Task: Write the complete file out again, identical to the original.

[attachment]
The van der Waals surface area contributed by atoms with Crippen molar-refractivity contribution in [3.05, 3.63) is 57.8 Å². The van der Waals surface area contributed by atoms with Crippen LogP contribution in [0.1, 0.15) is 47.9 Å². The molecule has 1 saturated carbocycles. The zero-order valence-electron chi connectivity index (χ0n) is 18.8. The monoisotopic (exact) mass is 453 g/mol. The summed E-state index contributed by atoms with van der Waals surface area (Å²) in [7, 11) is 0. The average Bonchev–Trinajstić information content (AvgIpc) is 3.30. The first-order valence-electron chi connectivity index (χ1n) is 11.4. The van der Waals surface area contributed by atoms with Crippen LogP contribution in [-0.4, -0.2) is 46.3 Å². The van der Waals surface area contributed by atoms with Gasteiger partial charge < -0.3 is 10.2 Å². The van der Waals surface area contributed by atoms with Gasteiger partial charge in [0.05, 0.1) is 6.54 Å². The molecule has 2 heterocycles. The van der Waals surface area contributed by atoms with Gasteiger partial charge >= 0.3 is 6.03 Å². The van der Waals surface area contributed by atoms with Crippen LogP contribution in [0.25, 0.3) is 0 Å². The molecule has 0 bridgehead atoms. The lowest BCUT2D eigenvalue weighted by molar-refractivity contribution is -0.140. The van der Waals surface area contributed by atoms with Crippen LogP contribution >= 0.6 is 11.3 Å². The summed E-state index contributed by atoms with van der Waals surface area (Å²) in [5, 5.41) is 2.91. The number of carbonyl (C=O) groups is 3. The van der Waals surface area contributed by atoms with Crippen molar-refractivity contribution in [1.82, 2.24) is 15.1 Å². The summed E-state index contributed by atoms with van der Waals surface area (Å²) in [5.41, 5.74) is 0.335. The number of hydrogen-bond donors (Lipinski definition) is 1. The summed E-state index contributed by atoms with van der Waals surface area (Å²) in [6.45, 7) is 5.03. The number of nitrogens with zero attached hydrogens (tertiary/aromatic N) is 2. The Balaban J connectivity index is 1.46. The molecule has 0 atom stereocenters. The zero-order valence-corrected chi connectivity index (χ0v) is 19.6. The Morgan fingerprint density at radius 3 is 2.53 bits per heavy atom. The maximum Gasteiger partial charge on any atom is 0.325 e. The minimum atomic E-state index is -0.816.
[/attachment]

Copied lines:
The van der Waals surface area contributed by atoms with Crippen molar-refractivity contribution in [3.05, 3.63) is 57.8 Å². The van der Waals surface area contributed by atoms with Crippen LogP contribution in [0.1, 0.15) is 47.9 Å². The molecule has 1 saturated carbocycles. The zero-order valence-electron chi connectivity index (χ0n) is 18.8. The monoisotopic (exact) mass is 453 g/mol. The summed E-state index contributed by atoms with van der Waals surface area (Å²) in [7, 11) is 0. The average Bonchev–Trinajstić information content (AvgIpc) is 3.30. The first-order valence-electron chi connectivity index (χ1n) is 11.4. The van der Waals surface area contributed by atoms with Crippen LogP contribution in [-0.4, -0.2) is 46.3 Å². The van der Waals surface area contributed by atoms with Gasteiger partial charge < -0.3 is 10.2 Å². The van der Waals surface area contributed by atoms with Gasteiger partial charge in [0.05, 0.1) is 6.54 Å². The molecule has 2 heterocycles. The van der Waals surface area contributed by atoms with Gasteiger partial charge >= 0.3 is 6.03 Å². The van der Waals surface area contributed by atoms with Crippen LogP contribution in [0.25, 0.3) is 0 Å². The molecule has 0 bridgehead atoms. The lowest BCUT2D eigenvalue weighted by molar-refractivity contribution is -0.140. The van der Waals surface area contributed by atoms with Crippen LogP contribution >= 0.6 is 11.3 Å². The summed E-state index contributed by atoms with van der Waals surface area (Å²) in [5, 5.41) is 2.91. The number of carbonyl (C=O) groups is 3. The van der Waals surface area contributed by atoms with Crippen molar-refractivity contribution in [1.82, 2.24) is 15.1 Å². The summed E-state index contributed by atoms with van der Waals surface area (Å²) in [5.41, 5.74) is 0.335. The number of hydrogen-bond donors (Lipinski definition) is 1. The summed E-state index contributed by atoms with van der Waals surface area (Å²) in [6.45, 7) is 5.03. The number of nitrogens with zero attached hydrogens (tertiary/aromatic N) is 2. The Balaban J connectivity index is 1.46. The molecule has 0 atom stereocenters. The zero-order valence-corrected chi connectivity index (χ0v) is 19.6. The Morgan fingerprint density at radius 3 is 2.53 bits per heavy atom. The maximum Gasteiger partial charge on any atom is 0.325 e. The minimum atomic E-state index is -0.816.